- Wednesday 30 January 2019
As Sunshine Coast children head back to school this week, on their bikes, scooters, skateboards, in a bus or a car, it is interesting to wind back the clock to the early 1900s.
The early provisional schools were established on a voluntary basis by settlers and were built with rough bush timber, bark walls and an earthen floor.
In these provisional schools, parents provided all the furniture, slates, books and pencils and the Department of Public Instruction provided a teacher with a wage of up to £100 per year.
It was no easy task getting to school. Many children often walked barefoot and even if they were lucky enough to have shoes, they’d swiftly remove them once out of sight of home.
It has been said that in early school photographs children’s feet were often not visible as most were not wearing shoes.
Many children rode horses and it was common for two, three or even four children from the same family to ride the same horse, with arguments about who would be at the front or balance at the back.
When a new school at Maleny opened in 1925 there were 70 pupils and 35 horses corralled in the horse paddock.
A few innovative young gentlemen, who did not have horses, offered to catch the mounts for the young ladies.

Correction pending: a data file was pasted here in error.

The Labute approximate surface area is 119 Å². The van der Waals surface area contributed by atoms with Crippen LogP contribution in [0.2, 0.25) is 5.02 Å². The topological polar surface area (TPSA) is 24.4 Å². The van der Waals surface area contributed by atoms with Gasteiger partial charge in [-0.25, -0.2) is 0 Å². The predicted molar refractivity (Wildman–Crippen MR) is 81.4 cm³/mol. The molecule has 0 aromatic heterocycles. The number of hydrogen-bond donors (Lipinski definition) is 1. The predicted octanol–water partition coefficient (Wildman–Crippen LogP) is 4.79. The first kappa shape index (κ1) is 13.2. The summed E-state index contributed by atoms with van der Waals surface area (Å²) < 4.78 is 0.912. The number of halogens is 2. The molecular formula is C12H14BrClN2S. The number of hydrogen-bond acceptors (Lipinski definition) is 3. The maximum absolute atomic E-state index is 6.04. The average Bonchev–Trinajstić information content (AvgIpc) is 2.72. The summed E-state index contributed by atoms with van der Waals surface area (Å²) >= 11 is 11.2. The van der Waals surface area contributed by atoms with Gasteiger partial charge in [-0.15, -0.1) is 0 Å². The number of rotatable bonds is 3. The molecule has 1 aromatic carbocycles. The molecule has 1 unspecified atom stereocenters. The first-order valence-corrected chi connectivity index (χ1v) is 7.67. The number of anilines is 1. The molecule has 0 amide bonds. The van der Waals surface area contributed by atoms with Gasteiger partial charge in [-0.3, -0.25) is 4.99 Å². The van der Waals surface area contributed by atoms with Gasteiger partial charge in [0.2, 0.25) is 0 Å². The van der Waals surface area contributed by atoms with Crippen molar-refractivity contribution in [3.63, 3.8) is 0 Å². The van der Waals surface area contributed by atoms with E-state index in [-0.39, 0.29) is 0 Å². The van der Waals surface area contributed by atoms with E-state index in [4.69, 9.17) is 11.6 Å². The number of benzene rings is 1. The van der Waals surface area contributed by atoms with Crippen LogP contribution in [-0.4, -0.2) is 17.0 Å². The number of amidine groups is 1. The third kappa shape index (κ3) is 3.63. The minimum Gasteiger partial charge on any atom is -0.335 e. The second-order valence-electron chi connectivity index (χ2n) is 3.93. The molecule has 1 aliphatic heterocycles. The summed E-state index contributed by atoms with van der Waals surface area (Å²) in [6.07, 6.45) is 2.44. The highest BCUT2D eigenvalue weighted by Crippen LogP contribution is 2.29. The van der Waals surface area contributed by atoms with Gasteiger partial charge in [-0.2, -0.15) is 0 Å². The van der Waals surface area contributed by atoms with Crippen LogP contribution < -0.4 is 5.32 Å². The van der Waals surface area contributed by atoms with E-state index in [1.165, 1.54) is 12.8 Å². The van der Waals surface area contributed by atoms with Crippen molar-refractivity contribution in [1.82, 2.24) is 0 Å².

This had a double benefit, they were able to learn to ride whilst taking the horse to its waiting owners and they also gained the approval of the young lady riders.
Children travelled miles to school, across farming land, and in many cases followed the tram lines.
In a letter to the editor in the Nambour Chronicle on August 28, 1903, Mr Finbury lamented that a promise was made to link two roads that would enable children to attend school more regularly, but as he states, “promises are like pie-crusts, easy to break”.
He wrote that children had to pass through private land, follow the tram line, and if they encountered loaded trucks on the bridge, they either had to clamber over them or wade through the mud and slush of the creek below.
This epic journey was often made after helping on the farm or dairy.
In 1909, the Nambour Chronicle published a report by a school inspector in New South Wales surveying 38 schools, 495 families and 1131 children.
The findings were that 50% of children were regularly milking cows by hand and feeding calves and pigs before and after school. On average, they rose at 5am and retired at 9pm.
An early example of a loosely termed “school bus”, was Bert Brooker’s cream truck.
Bert had the cream run from Curramore to Maleny and the school run from Curramore to Witta and Maleny.
In a resourceful scheme, he put the kids and the cream in the back of his truck and had the kids help him unload the cream and put it under a bush.
He then loaded up the planks for seats, put mesh across the back and continued on to school, before returning to finish the cream run.
He is quoted as remarking that “the kids didn’t mind, the parents didn’t mind and the cream of course had no say”.
Another interesting mode of school transport was by boat along the Maroochy River.
A provisional school was opened on June 27, 1911 near Dunethin Rock.